E-readers have been causing a stir for a while now. Initially I resisted this new fandangled way to consume books, convinced that nothing could replace the actual feel of turning pages and that smell of new paper that we all know and love.  Now that I’ve owned one for a few months I am absolutely convinced that e-readers are the way of the future, and have become a raging e-book evangelist. To me, the single greatest advantage of owning a kindle is that it removes those biggest excuses not to read; cost and time.

Basically every book you will find for kindle will be cheaper than its paper sibling. This, coupled with the fact that there are often ridiculous deals offered if you know where to look and a lot of older books that are offered free, means you never have the excuse of not having anything interesting to read. The Kindle is also portable, much more than I anticipated it to be. With a decent cover I am happy to throw it in my bag and carry it around almost everywhere I go (something I very rarely did with paper books that could get bent or damaged rolling around in my bag). This means that whether I’ve got five minutes while Paula grabs something from the supermarket, or I’ve got the old awkward half an hour between appointments, I’ve got my whole library at hand and can fill my mind with worthwhile stuff.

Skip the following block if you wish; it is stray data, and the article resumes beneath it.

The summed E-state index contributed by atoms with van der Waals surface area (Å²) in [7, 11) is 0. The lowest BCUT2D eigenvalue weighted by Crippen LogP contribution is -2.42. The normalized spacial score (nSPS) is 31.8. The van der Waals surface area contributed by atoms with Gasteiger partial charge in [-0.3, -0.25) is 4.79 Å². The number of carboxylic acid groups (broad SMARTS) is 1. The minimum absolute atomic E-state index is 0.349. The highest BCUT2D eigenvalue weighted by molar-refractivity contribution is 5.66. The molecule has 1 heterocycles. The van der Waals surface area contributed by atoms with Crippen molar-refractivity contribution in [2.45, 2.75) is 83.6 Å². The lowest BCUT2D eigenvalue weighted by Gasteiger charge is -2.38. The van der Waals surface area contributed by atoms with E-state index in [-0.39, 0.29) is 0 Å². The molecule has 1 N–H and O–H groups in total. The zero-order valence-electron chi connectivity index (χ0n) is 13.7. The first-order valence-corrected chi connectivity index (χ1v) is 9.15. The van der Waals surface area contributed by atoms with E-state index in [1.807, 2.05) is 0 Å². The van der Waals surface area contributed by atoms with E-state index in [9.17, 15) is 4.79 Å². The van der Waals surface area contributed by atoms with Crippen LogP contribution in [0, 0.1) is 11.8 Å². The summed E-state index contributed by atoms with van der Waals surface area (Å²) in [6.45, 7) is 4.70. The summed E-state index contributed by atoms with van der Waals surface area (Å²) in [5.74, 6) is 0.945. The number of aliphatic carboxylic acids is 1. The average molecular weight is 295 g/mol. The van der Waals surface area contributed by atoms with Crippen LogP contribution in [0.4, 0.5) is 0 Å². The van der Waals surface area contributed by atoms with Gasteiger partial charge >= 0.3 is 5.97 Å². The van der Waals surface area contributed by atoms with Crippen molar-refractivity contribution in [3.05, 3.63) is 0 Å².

If you’re wondering about battery life, the fact that it lasts up to a month on one charging means it has never been an issue for me. The e-ink screen is easy on the eyes and very rarely gets annoying, even in the sun.

If I have one qualm about the kindle, it is that the range of books available is still growing, and there’s been a number of times were I can’t find the books I want in kindle format and am torn about whether to splash out on an ‘actual’ book. This is very minor, however, and as time progresses I’d be picking most books will wind up being available in this format.

Quite simply, what I love about the Kindle is that it is just a no-frills reading device. In other words, I like that its a piece of technology that isn’t a potential distraction. If you’ve been toying with the idea of getting a Kindle, I would unreservedly suggest you do it. My recommendations would be to go for the non-touch version, and get a cool cover to go with it (my kindle rocks the M-Edge Holmes Jacket).